Where did such a big figurehead come from? A big ship? In this case, it was made for a relatively small vessel — The 88-foot schooner yacht Freedom. But yacht designer John G. Alden never intended Freedom to have a figurehead when she was built in 1931.
Just before World War II, the schooner was given to the U.S. Naval Academy to train midshipmen in sailing. One of Freedom's captains requested a figurehead, and the Academy's patternmaker, John M. Cook, made a big one. After a few years, it was removed to the Naval Academy Museum as it added 450 pounds to the bow and was vulnerable to damage.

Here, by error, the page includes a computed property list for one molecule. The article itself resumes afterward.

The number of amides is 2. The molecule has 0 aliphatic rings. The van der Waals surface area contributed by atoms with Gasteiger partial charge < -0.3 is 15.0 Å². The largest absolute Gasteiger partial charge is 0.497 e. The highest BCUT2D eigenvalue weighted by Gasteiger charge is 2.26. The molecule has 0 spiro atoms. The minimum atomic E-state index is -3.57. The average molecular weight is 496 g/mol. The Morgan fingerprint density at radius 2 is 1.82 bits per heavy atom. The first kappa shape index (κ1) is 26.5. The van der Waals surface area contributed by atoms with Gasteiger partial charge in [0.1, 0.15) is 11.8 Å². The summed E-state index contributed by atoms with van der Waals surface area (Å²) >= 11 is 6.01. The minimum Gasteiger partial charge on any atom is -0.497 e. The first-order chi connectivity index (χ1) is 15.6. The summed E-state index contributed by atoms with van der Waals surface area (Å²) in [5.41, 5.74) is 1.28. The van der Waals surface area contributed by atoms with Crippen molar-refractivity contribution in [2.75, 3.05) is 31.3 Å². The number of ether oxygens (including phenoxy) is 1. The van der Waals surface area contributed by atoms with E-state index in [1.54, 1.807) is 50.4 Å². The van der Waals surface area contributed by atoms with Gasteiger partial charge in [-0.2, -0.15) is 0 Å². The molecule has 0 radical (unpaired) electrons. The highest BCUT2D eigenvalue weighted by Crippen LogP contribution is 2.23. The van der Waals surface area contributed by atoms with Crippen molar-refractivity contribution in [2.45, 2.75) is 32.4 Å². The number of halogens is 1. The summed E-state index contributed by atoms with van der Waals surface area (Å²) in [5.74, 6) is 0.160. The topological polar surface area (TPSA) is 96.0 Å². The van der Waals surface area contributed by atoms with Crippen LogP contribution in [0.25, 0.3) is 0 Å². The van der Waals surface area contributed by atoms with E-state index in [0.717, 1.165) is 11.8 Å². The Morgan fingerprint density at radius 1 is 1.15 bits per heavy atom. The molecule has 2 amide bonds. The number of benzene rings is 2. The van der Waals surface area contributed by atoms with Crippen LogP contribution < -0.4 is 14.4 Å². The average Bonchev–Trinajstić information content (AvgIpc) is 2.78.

"Midshipmen entered the Museum where the Freedom figurehead was and rubbed their hands on the large bosoms for luck. One Midshipman wrote his mother and told her what he did and the luck he had Apparently his mother didn't agree. She wrote the Admiral a letter and the Admiral's orders were, 'Move it.'" — From a 1984 letter by carver John M. Cook, describing Freedom's loan to the Chesapeake Bay Maritime Museum.